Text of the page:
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Phascolosoma nigrescens

Rodrigo Zorrilla Gonzalez (2014)


Fact Sheet



Physical Description


Life History & Behaviour

Reproduction & Development


Musculature and Movement

Anatomy & Physiology


Evolution & Systematics

Taxonomy and Synonyms

Biogeographic Distribution

Conservation & Threats

References & Links

Reproduction & Development

Most sipunculids reproduce dioeciously; their gametes are released from the minute gonad, and grow inside the coelomic cavity (Cutler, 1994). Eggs and sperm are spawned from the nephridia, and fertilisation occurs in open water. Reproductive activity for most temperate water dwelling sipunculids is restricted to a 2-3 month peak during summer or early fall (Cutler, 1994). Phascolosoma nigrescens has ovoid shaped eggs enclosed by a layered envelope (Jamieson, 1999).  Cleavage in all sipunculids is spiral, unequal, holoblastic and the zygote develops the characteristic ‘Molluscan cross’ at the 48-cell stage (Figure 5) (Ruppert et al., 2004). This has lead to phylogenic confusion, which is explained in detail in the Evolution & Systematics section of this website.

Figure 5: 48 Cell stage of Sipunculids. Dotted cells represent Rosette cells, barred cells represent intermediate cells, and cells without shading represent cross cells. Adapted from Cutler, 1999.
Four developmental patterns have been identified for sexually reproducing Sipunculids (Rice, 1981). In depth development stage studies of P. nigrescens have not yet been carried out, but most Phascolosoma species follow the 'IVth pattern of development' (Rice, 1975). Phascolosoma eggs develop into a pelagic lecithotrophic trochophore larvae, then a long lived planktonic pelagosphera, then metamorphose a second time into a vermiform juvenile before reaching adulthood (Rice, 1981). Thus, P. nigrescens has two pelagic stages: the trocophore and planktotrophic pelagosphera. Figure 6 shows the three stages of development leading to the adult body plan. P. nigrescens typically spends 4-10 days as a trocophore larvae and the planktotrophic stage can last from 3 to 6 months (Cutler, 1994). Such extended planktonic stages provide Phascolosoma species with a very wide dispersal range. The dispersal capabilities of P. nigrescens are so effective, that they allow it to cross the East Pacific Barrier (Scheltema, 1968). P. nigrescens does not actively migrate, and thus, must rely on ocean currents to passively transport planktonic larvae to new environments.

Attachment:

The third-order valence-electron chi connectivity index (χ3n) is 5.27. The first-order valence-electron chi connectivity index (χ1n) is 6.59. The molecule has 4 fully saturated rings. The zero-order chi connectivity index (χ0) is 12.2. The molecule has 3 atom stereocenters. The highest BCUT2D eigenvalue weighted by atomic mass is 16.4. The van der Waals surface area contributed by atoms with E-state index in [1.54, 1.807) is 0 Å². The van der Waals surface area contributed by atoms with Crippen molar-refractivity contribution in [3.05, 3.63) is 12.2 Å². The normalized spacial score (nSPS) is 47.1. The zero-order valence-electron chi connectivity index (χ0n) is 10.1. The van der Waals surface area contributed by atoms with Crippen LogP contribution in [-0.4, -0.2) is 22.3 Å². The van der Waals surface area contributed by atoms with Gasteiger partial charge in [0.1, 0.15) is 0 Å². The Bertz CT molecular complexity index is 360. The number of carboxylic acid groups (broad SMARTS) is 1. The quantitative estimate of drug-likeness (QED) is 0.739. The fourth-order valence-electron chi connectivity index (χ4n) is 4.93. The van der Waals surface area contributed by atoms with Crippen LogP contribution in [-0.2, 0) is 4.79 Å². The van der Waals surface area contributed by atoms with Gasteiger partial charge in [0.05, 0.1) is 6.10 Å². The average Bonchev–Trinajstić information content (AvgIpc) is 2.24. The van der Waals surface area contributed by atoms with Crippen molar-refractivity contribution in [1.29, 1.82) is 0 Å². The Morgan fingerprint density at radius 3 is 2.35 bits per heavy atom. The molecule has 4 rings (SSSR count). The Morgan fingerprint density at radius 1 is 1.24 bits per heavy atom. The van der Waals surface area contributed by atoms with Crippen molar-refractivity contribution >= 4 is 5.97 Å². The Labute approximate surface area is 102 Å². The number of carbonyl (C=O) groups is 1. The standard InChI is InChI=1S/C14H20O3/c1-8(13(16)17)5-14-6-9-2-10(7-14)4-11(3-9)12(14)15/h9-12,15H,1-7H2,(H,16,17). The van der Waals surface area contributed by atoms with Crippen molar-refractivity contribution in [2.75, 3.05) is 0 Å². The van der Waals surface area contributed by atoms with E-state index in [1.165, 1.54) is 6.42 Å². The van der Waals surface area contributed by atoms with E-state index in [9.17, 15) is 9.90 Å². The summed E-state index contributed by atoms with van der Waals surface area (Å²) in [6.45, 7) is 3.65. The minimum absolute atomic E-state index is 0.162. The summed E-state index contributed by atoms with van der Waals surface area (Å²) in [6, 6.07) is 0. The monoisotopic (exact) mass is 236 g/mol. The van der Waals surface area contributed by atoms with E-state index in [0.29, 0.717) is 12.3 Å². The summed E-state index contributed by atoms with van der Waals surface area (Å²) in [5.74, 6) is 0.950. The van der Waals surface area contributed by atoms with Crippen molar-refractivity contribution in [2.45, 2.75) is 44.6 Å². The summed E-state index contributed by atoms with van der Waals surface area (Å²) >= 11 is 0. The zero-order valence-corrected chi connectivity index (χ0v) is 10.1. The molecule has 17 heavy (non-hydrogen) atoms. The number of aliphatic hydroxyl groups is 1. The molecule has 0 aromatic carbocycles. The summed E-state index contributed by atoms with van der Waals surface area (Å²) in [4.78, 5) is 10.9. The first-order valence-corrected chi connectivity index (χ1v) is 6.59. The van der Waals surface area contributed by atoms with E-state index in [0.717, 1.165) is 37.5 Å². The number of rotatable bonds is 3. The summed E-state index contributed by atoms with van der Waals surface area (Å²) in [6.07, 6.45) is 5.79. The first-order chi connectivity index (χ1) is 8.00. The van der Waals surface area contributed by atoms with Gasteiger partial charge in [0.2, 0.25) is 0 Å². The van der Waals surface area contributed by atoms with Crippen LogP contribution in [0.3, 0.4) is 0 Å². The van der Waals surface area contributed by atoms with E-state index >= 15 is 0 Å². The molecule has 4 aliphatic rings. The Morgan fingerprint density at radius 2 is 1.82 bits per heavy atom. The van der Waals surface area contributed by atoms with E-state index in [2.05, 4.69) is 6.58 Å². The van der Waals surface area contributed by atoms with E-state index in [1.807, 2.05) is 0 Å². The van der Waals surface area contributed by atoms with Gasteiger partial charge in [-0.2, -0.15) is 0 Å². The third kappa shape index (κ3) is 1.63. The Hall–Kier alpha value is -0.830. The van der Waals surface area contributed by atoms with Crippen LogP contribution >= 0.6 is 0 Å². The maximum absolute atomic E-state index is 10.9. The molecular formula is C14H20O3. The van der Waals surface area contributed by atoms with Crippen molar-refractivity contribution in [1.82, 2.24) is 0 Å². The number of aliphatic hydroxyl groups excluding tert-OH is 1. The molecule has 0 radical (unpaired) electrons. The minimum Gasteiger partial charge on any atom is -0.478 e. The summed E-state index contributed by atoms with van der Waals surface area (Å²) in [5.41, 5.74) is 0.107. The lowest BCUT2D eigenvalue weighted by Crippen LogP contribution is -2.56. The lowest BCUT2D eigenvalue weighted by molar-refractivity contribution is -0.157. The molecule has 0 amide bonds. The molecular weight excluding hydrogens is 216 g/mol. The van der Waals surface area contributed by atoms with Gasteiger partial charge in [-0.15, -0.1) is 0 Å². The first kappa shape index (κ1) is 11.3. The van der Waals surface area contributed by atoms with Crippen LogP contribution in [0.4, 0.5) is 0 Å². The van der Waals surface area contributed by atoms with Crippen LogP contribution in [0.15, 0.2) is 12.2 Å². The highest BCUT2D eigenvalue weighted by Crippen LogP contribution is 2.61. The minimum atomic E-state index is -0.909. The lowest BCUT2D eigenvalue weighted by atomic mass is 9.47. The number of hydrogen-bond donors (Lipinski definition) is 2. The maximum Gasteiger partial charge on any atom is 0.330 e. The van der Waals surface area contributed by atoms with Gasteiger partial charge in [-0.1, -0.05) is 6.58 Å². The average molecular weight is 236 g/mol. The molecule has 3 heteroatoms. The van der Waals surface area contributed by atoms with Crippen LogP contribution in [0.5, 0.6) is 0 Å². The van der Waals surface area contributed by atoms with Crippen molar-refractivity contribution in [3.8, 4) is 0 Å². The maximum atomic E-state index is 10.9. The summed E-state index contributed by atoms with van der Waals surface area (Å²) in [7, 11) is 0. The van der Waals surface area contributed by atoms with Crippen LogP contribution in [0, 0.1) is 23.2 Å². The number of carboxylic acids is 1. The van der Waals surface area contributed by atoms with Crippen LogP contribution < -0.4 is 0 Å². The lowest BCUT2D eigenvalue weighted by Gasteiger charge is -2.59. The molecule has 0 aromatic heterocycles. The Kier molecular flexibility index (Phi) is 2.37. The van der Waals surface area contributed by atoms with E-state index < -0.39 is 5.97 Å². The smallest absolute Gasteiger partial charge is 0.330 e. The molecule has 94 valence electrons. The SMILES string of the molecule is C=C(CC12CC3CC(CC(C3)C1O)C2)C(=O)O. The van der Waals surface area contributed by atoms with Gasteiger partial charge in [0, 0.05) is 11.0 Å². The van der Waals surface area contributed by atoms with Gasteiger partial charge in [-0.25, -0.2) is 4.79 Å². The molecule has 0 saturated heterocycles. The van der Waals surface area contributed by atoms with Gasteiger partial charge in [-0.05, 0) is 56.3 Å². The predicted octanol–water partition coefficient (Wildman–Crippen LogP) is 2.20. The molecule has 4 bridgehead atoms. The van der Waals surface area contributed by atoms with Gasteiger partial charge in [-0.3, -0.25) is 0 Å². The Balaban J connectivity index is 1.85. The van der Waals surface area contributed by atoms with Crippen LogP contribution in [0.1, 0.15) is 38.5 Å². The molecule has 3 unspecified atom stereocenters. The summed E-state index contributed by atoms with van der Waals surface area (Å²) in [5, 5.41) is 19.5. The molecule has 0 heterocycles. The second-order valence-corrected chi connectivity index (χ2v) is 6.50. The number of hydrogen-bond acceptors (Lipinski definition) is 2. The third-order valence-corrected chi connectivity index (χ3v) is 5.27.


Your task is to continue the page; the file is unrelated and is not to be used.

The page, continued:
Figure 6: Graphical representation of P. nigrescens life history. Arrows show path of development in the following order: ovoid egg, trocophore larvae, late stage trocophore larvae, planktotrophic pelagosphera, vermiform juvenile, adult. Gametes not pictured. Adapted from Cutler, 1999 and Rice, 1976.

The gastrula metamorphoses to a typical trocophore larvae; sipunculan trocophores are usually ovoid shaped, and maintain typical equatorial band of prototroch cells which separate pretrochal and post-trochal hemispheres. These are ciliated, and provide larvae with limited mobility. (Jamieson, 1999). The coelom forms by schizocoely, and occurs in late trocophore development. In addition, the introvert retractor muscles, as well as the terminal organ retractor muscles develop during this stage (Schulze & Rice, 2009) P
. nigrescens then metamorphoses into the pelagosphera larva (Figure 7). This bauplan is easily identifiable, as it develops a definitive head, and expanded metatrochal area with many metatrochal cilia (Jamieson, 1999; Rice, 1986). Shortly after metamorphosis into the pelagosphera, ventral and dorsal retractor muscles become apparent, but the body wall musculature is not yet noticeable (Schulze & Rice, 2009). A mouth is present near the ventral surface of the head, which opens at the base of the ciliated groove. In P. nigrescens, the mouth remains open, but an anus is not present. This said, an oesophagus and complex stomach and intestines are present. At this time, the nervous system consists of  an unpaired ventral nerve cord, and a primitive dorsal brain. Few studies have been done on organogenesis of pelagosphera larvae, and all understanding of Phascolosoma larval internal composition comes from studies done on Phascolosoma agassizii (Rice,1973). From the planktotrophic pelagosphera, development into the juvenile stage occurs very quickly. After a juvenile vermiform stage is reached, individuals adopt a benthic existence throughout adulthood (Jamieson, 1999).

Figure 7: Bilateral view of Phascolosoma nigrescens planktonic pelagosphera larva, adapted from Jackie & Rice, 2002 

Settlement studies of Florida populations of
Apionsoma misakiana describe a heat-labile, species-specific settlement-inducing substance which cues larvae to settle. The response is stronger if sediment is detected by the larvae, and even stronger if adults are present in the sediment (Rice, 1986). Similar responses can be reasonably expected in P. nigrescens, as with most sipunculids, as increased distance from individuals of the same species would limit the probability of gametes meeting. In this way, individuals that fail to perceive members of their own species would be selected against.